Cycle 5 – Item 25
30 (Thu) January 2014
-Geumgok, Bundang, Seongnam, Gyeonggi, Republic of Korea-
with the Family, Mom + Dad
1st Home Visit (Day 1)
In Seoul to spend Lunar New Year with the family, the first time home since leaving for Manila earlier this month. Flying back Sunday evening, giving me 3, maybe 4, dinners in town (I calculate time in units of dinner).
- Day 1 (5.025 Tangsu Yuk)
- Day 2 (5.026 Modeum)
- Day 3 (5.027 Ddeok Guk)
- Day 4 (5.028 Sure, Why Not, The Beef This Time)
J&J is a Korean-Chinese restaurant. Located in Bundang, on the first floor of my parents’ apartment building. Mid- to upper-range, in terms of both price and quality.
Having eaten at J&J dozens of times over the years, including while living with my parents before getting married, I can vouch for the restaurant’s consistent quality.
Tangsu Yuk (탕수육) is a Chinese dish. Strips of meat, pork by default, but sometimes beef, or chicken, or fish, battered and deep-fried, tossed in a tangy glaze, along with some veg/fruit, such as carrot and onion at a minimum, pineapple perhaps. Essentially, it’s the Korean version of sweet & sour. The term means “taffy water (tangsu) + meat (yuk),” though variations of sweet & sour dishes in China are sometimes referred to by other names.
What really sets tangsu yuk apart from sweet & sour anywhere in the world is the vapid yet rabid popularity of the dish in Chinese restaurants throughout Korea. The dish is god – unquestionably, undoubtedly, undeniably, unmistakably, unequivocally, unambiguously, incontrovertibly, irrefutably, incontestably, conclusively, categorically, plainly, patently, definitively, decisively, explicitly, implicitly, it’s the undisputed, unrivaled, unassailable, unconquerable, indomitable, inviolable, invincible king, emperor, pharaoh, raja, sheik, shah, chief, sachem, liege, lord, potentate, padrone, allah, jehovah, master of the universe, ruler of all things. Without exaggeration, I’d estimate that tangsu yuk accounts for 80% of all dishes sold here, the remaining 20% only when tangsu yuk is already on the table; in other words, the first dish is always tangsu yuk, then maybe additional items, or maybe some more tangsu yuk.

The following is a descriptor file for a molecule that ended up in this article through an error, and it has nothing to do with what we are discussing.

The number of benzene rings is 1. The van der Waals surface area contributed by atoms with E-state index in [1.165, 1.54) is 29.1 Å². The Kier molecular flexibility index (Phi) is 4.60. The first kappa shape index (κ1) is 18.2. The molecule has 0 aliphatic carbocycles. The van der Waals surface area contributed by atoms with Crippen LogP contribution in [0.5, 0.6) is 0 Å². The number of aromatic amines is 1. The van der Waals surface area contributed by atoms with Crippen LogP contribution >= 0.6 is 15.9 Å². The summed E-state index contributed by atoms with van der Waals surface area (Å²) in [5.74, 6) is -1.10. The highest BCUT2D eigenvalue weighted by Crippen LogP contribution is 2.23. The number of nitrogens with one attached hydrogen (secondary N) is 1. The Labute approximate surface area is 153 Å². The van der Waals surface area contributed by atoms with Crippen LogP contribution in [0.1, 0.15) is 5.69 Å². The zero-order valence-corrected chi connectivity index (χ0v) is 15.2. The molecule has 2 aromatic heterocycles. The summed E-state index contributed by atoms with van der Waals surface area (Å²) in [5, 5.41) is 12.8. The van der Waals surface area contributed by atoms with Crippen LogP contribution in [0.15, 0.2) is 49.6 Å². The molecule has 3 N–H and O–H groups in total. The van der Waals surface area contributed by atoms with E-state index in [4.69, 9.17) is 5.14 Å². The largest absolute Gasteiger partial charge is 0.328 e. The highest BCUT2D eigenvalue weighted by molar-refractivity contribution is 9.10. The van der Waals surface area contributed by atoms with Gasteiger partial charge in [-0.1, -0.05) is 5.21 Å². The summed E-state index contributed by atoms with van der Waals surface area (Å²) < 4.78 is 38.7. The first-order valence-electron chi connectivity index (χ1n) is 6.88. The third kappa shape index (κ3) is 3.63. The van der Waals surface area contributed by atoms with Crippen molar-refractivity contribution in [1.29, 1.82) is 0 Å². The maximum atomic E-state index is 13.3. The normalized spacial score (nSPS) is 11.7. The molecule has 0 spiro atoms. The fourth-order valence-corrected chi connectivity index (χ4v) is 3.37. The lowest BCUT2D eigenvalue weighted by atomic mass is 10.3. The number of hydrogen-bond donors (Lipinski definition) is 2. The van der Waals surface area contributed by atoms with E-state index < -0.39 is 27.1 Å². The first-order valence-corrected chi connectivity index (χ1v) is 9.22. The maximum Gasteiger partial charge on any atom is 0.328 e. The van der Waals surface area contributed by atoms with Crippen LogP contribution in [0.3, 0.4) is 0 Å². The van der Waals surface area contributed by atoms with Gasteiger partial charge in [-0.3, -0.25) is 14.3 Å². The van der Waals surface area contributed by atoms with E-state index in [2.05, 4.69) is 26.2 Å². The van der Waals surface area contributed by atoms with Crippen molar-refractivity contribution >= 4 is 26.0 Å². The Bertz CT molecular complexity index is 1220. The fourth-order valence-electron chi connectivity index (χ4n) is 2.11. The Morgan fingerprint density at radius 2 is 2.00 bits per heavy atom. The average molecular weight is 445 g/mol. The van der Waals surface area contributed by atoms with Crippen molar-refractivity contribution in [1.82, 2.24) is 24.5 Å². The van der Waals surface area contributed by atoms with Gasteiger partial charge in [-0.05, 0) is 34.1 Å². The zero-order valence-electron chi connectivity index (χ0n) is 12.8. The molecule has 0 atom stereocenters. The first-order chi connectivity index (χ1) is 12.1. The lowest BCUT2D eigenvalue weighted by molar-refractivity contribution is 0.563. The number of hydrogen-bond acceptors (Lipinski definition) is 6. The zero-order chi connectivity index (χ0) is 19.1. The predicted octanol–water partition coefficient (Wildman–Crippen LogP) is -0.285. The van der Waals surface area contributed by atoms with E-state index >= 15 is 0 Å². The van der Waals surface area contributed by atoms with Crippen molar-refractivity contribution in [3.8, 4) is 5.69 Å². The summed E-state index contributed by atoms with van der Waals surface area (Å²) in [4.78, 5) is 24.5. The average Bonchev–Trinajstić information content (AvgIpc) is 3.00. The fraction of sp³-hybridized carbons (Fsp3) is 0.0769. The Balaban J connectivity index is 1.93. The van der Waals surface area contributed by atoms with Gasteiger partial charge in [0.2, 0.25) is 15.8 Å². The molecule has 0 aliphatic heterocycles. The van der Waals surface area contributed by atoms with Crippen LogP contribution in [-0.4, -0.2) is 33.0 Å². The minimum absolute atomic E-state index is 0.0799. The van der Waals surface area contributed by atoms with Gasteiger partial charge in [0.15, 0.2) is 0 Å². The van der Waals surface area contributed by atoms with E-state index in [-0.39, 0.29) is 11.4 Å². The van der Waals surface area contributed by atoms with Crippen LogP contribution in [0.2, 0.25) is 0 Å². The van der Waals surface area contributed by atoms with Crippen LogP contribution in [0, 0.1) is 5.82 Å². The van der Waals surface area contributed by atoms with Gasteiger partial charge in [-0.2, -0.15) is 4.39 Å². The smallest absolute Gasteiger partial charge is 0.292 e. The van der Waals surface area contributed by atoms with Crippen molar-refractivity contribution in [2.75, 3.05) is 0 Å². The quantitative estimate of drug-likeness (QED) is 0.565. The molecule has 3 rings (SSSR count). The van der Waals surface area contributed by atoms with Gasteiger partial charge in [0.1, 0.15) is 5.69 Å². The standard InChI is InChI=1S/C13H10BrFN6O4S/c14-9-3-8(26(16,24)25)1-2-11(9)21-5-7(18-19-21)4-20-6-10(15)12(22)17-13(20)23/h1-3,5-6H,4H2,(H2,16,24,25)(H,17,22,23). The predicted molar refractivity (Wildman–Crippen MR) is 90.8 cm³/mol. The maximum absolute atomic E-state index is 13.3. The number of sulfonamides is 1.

To be clear, I’m referring to special dishes, served on platters and shared by everyone, not individual noodle or rice dishes, like jjajang myeon or jjambbong, which is another story, though actually the same story, only on a different level.
Tangsu yuk epitomizes what I hate about Korean food culture: prescriptive predictability. Lack of imagination, fear of the unknown, laziness, ignorance, whatever, it’s why Chinese cuisine, the most diverse in the world, has been reduced in Korea to less than 10 dishes in all, led by tangsu yuk. In protest, it’s the only dish that I refuse to order on principle, disallowing it if I have any say in menu choice. I wield no such authority over my father, and he wanted tangsu yuk.
The tangsu yuk at J&J was actually one of the best that I’ve ever had. Juicy on the inside, crispy outside, perfectly sweet and sour balance in the sauce, wide variety of veg/fruit, including lotus root. If the dish were always like this, I wouldn’t complain so much.
(See also GLOBAL FOOD GLOSSARY)
(See also RESTAURANTS IN KOREA)